Healthcare for the bottom of the pyramid

Avinandan Mukherjee (College of Business, Clayton State University, Morrow, Georgia, USA)
Ramendra Singh (Department of Marketing, IIM Calcutta, Kolkata, India.)

International Journal of Pharmaceutical and Healthcare Marketing

ISSN: 1750-6123

Article publication date: 7 September 2015



Mukherjee, A. and Singh, R. (2015), "Healthcare for the bottom of the pyramid", International Journal of Pharmaceutical and Healthcare Marketing, Vol. 9 No. 3.



Emerald Group Publishing Limited

Healthcare for the bottom of the pyramid

Article Type: Guest editorial From: International Journal of Pharmaceutical and Healthcare Marketing, Volume 9, Issue 3

It gives both of us immense pleasure to introduce to the readers of International Journal of Pharmaceutical and Healthcare Marketing, the special issue on “Healthcare for the Bottom of the Pyramid”. There are four insightful research articles related to different aspects of healthcare management at the bottom of the pyramid (BOP). Two papers are based on BOP consumers in India: one is based on BOP in Mexico and the fourth is based on a social enterprise in Argentina.

The first article, titled “Business model innovation: learning from a high-tech-low-fee medical healthcare model for the BOP” by Jaqueline Pels and Thomas Kidd, develops a framework by including the environmental characteristics present in most emerging markets, while adopting a bottom-up perspective. Using a single case study on SER-CEGIN, an Argentine social business offering high-quality medical healthcare at the BOP, the authors present a new conceptualization on business model innovation that includes: firm-, environment- and customer-centric dimensions. The framework incorporates the social profit equation, the general and task environment and the end-user, as well as the dynamics between them. Thus, the paper contributes to literature on business model innovation as well as the healthcare management literature at the BOP. The article highlights that to achieve economic and social goals at the BOP, firms need to adopt a bottom-up approach to understand the components of their business model which need to be modified.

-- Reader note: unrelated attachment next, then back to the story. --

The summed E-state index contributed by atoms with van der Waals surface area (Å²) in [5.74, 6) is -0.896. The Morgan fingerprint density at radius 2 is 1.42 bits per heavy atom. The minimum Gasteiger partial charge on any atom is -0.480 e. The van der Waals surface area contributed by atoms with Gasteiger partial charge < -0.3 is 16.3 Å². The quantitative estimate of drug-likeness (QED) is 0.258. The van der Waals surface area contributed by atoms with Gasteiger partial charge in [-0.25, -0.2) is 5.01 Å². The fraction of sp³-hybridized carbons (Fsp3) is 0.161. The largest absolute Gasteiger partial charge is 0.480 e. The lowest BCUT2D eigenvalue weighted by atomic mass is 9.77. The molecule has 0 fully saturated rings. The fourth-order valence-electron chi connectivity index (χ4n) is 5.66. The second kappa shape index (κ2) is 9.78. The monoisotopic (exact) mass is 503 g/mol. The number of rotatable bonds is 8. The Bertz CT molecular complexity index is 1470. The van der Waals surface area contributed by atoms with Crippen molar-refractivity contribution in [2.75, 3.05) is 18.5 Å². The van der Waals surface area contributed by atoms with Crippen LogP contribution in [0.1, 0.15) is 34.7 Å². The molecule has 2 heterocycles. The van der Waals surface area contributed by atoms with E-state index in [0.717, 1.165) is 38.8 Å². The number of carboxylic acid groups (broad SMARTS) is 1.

In the second article, titled, “The effect of media exposure on contraceptive adoption across poverty line” by Manoj Motiani, Kapil Khandeparkar and Pinaki Roy, the authors explore the effect of mass media exposure on contraceptive adoption by women to determine how factors such as education and standards of living differentially affect the contraceptive use across the poverty line. The authors use logistic regression to test the effect of exposure of various mass media on contraceptive adoption, using a large dataset from the Indian Human Development Survey (2005). Exposure to television was found to have a significant impact on the likelihood of contraceptive use by families. Newspaper readership was also found to have significant effect in the above poverty line sample but not in the below poverty line sample. The results from the study have a huge impact on how healthcare marketers and policymakers can design effective media mix strategies for increasing the contraceptive use in below poverty line consumers in India.